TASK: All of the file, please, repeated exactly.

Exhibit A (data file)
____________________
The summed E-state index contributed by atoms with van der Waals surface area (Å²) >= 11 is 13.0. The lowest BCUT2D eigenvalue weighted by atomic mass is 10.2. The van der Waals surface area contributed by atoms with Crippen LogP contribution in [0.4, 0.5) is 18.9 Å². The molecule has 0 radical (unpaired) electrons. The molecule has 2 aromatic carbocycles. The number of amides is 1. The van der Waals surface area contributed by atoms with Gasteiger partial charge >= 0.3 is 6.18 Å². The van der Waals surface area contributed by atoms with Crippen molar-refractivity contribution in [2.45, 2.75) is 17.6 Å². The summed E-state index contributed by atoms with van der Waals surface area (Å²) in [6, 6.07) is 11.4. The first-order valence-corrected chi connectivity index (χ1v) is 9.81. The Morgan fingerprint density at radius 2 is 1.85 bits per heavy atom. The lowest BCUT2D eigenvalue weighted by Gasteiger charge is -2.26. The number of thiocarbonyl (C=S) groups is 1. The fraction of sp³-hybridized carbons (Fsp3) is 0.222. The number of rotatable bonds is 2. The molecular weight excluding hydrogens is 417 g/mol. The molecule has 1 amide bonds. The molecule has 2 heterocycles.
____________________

The summed E-state index contributed by atoms with van der Waals surface area (Å²) >= 11 is 13.0. The lowest BCUT2D eigenvalue weighted by atomic mass is 10.2. The van der Waals surface area contributed by atoms with Crippen LogP contribution in [0.4, 0.5) is 18.9 Å². The molecule has 0 radical (unpaired) electrons. The molecule has 2 aromatic carbocycles. The number of amides is 1. The van der Waals surface area contributed by atoms with Gasteiger partial charge >= 0.3 is 6.18 Å². The van der Waals surface area contributed by atoms with Crippen molar-refractivity contribution in [2.45, 2.75) is 17.6 Å². The summed E-state index contributed by atoms with van der Waals surface area (Å²) in [6, 6.07) is 11.4. The first-order valence-corrected chi connectivity index (χ1v) is 9.81. The Morgan fingerprint density at radius 2 is 1.85 bits per heavy atom. The lowest BCUT2D eigenvalue weighted by Gasteiger charge is -2.26. The number of thiocarbonyl (C=S) groups is 1. The fraction of sp³-hybridized carbons (Fsp3) is 0.222. The number of rotatable bonds is 2. The molecular weight excluding hydrogens is 417 g/mol. The molecule has 1 amide bonds. The molecule has 2 heterocycles.